of investments have been the driving factors behind this phenomenal economic
growth. Also, while growth in most of the Asian economies, such as China,
Thailand and Malaysia, has been driven by the manufacturing sector, growth in
India has been driven by the services sector. The vitality of the telecom sector to
the country is implicit from its ever-increasing contribution to India’s GDP
(increased to three percent in 2013 from 1.6 percent in 2006). Together IT and
telecommunications has provided the steppingstones for India’s accelerated
growth.

India's telecommunications market continues to expand and is now the second


biggest telecommunications market in the world. However, the growth rate has
declined due to saturation in the urban cities. The year 2013 served as a transition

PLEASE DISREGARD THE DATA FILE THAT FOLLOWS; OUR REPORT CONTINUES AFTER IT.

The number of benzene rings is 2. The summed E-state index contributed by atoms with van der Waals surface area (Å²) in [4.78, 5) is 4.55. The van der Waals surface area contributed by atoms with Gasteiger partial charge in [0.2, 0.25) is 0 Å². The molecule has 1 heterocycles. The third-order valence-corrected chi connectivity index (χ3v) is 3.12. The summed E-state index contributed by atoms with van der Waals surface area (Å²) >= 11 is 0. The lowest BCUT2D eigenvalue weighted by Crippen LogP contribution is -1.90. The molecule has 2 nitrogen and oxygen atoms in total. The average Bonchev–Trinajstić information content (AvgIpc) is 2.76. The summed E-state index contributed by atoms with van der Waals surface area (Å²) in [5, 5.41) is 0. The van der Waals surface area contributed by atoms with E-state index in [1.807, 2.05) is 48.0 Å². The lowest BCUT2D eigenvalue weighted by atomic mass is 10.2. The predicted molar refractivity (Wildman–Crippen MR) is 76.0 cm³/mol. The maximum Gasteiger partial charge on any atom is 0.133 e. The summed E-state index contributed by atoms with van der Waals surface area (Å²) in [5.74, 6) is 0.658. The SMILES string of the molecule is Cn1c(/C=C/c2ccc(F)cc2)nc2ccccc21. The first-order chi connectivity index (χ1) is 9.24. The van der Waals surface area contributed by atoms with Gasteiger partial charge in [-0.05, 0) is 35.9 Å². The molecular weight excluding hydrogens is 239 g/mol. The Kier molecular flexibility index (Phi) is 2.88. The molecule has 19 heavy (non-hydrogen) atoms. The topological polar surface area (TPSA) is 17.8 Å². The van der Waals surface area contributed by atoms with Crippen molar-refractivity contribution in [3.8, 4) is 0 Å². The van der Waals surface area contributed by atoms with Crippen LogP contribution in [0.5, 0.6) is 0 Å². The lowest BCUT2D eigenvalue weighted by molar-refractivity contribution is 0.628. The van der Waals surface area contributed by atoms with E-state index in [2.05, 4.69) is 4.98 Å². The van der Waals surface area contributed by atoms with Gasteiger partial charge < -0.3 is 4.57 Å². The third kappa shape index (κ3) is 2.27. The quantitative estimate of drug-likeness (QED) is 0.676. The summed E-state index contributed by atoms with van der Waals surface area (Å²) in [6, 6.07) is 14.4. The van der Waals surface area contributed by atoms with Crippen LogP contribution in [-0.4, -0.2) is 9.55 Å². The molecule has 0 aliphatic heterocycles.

year for the sector recovering from a rough 2012. In the mobile market market
saturation, the regulatory and legal turmoil, as well as the launch of 3G services
(where operators turn their attention to up selling more expansive products), have
caused mobile subscription growth to take a backseat. Nevertheless, India
continues to expect the number of subscribers to increase over the forecasted
period to 2016, given that there is significant growth potential in rural regions.
However, the pace will be slower due to the cost of network expansion and lower
return on investment. It is envisaged that there will be 1.128 billion mobile
subscribers in India by end-2016, a penetration rate of 85%.

The dominance of the mobile sector continues to be to the detriment of the


traditional fixed-line industry. However, the declining growth rate in the former
should mean that the contraction in the fixed-line sector would also experience a
slowdown. By end-2016, it is forecasted that there is 26.617 million subscribers of
the traditional fixed-line, down from 30.4 million in 2013.

We largely expect a similar scenario in the broadband market, although we


continue to expect the number of fixed broadband subscribers in India to increase